0

I have posted a bunch of other questions on here regarding my situation with an ex-employer/friend who owes me pay ($100K+) for my work on deals that have closed, meaning he has the money in-hand. He is refusing to pay me what I am owed.

My question here is pertaining to legal repercussions for certain actions, for example, if I were to send an email to a former client I have a relationship with updating him on what happened after I left the deal/company:

"Dear Client, Small talk, small talk. Additionally, I am writing to make you aware that my former employer, Mr. Dick, is refusing to pay me my commission fee on your deal that closed 5 weeks ago. You are aware that I originally worked with you and signed the engagement letter with you. When I parted the company I asked to remain working on your deal (see attached) but was asked not to while being assured I would be paid (see attached) when it closed. As you can see in the attached screenshots, Mr. Dick clearly states to me in no uncertain terms your name, your company's name and that I would be paid once the deal closes. It has now been 5 weeks since the deal closed. After multiple requests Mr. Dick is withholding my payment, refusing to pay me and daring me to get a lawyer and sue him to get paid. I understand that this doesn't reflect on you and there is nothing you can do about it but I thought you should know..."

...or something similar to that. He is refusing to pay me and while I have talked to a lawyer on my end and may be forced to go that route, my intention here would be to put some pressure on Mr. Dick. Additionally, I have the option of sending a similar note to a client list of 500.

It is not the best option but I believe it is the kind of pressure that might cause action. I would like to know if there is anything illegal in that or it could be dangerous to me in any way. Everything stated is factual and will include evidence of such. Before sinking (at least) $5K into a lawyer it seems like it might produce results.

Tell me why this idea is okay legally and may pressure Mr. Dick to pay me what I am owed or why this is an incredibly stupid thing to do! Thanks.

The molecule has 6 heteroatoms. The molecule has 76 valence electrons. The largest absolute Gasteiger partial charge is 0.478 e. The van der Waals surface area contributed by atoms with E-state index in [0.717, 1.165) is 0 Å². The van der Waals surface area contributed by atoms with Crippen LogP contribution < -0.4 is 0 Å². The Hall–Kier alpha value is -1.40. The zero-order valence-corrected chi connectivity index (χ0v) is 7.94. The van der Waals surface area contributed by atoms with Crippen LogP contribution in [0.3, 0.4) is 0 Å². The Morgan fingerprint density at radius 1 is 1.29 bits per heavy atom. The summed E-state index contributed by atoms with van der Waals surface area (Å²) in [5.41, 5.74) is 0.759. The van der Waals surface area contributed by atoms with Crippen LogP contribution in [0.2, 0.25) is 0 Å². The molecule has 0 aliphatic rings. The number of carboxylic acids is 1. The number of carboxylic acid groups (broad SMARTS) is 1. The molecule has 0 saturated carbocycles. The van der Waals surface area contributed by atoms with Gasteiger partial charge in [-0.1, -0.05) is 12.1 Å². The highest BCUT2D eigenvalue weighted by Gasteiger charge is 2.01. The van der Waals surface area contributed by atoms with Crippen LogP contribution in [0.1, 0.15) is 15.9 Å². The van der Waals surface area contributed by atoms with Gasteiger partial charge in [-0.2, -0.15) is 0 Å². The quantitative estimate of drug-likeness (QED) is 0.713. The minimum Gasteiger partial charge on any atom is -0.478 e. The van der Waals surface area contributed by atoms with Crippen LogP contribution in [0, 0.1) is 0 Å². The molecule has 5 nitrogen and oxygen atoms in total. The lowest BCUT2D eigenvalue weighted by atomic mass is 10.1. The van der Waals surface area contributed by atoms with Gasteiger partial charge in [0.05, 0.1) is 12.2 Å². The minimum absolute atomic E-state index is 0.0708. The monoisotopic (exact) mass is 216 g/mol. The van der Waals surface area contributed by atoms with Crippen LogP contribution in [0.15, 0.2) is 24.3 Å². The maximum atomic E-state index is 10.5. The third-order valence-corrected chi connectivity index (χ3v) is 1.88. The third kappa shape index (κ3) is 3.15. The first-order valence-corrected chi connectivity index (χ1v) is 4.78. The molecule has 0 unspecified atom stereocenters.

• 3
    Legally it may be OK, but are you sure you want to burn 500 potential future connections? If I were a client and saw that email, I'd be pressured into talking to the company, probably back out of the deal, and possibly distance myself from both that company and you for quite some time. What you are essentially doing is asking the client to become a third party to a lawsuit. – Ron Beyer Mar 8 at 15:45
  • 1
    I'd just sue them, don't retaliate especially with customers. If the customer backs out of the deal, "Mr. Dick" has a legal basis to sue you for lost income. If you email a different customer, they may also be able to sue you. Don't turn the table from being the one with power to being the one on defense. Just get your recovery with the help of your lawyer. – Ron Beyer Mar 8 at 16:39
  • 1
    @RonBeyer That depends on the client's mentality. I as a client would like to know if my provider is into defrauding his employees, because that is a sign of his propensity to defraud others as well (including his clients). Same if I were a provider's potential business partner. The OP's transparency to submit evidence is a big plus to him and to the clients. And to sue the OP for lost income, the provider would have to prove that the OP's communications to the client are unjustified. See Howard v. Murray, 184 So.3d 1155, 1166 (2015). – Iñaki Viggers Mar 8 at 19:36
  • 1
    That customer list is property of the company. Using it could open you open for a counter-suit. – mkennedy Mar 8 at 22:19
  • 1
    @Sizzle Another q&a on clients: workplace.stackexchange.com/questions/108312/… – mkennedy Mar 9 at 18:46
2

Legally there is no problem. What you say is protected speech under the 1st Amendment as long as it is either true or a matter of opinion.

However Ron Beyer's comment is a good one; while legal this sounds very inadvisable. You would be far better off hiring a lawyer. The Mr Dicks of this world make money from the widespread fear of legal action. He will probably fold as soon as he sees a letter from a lawyer threatening a lawsuit. Until then stalling doesn't cost him anything so he will carry on doing it.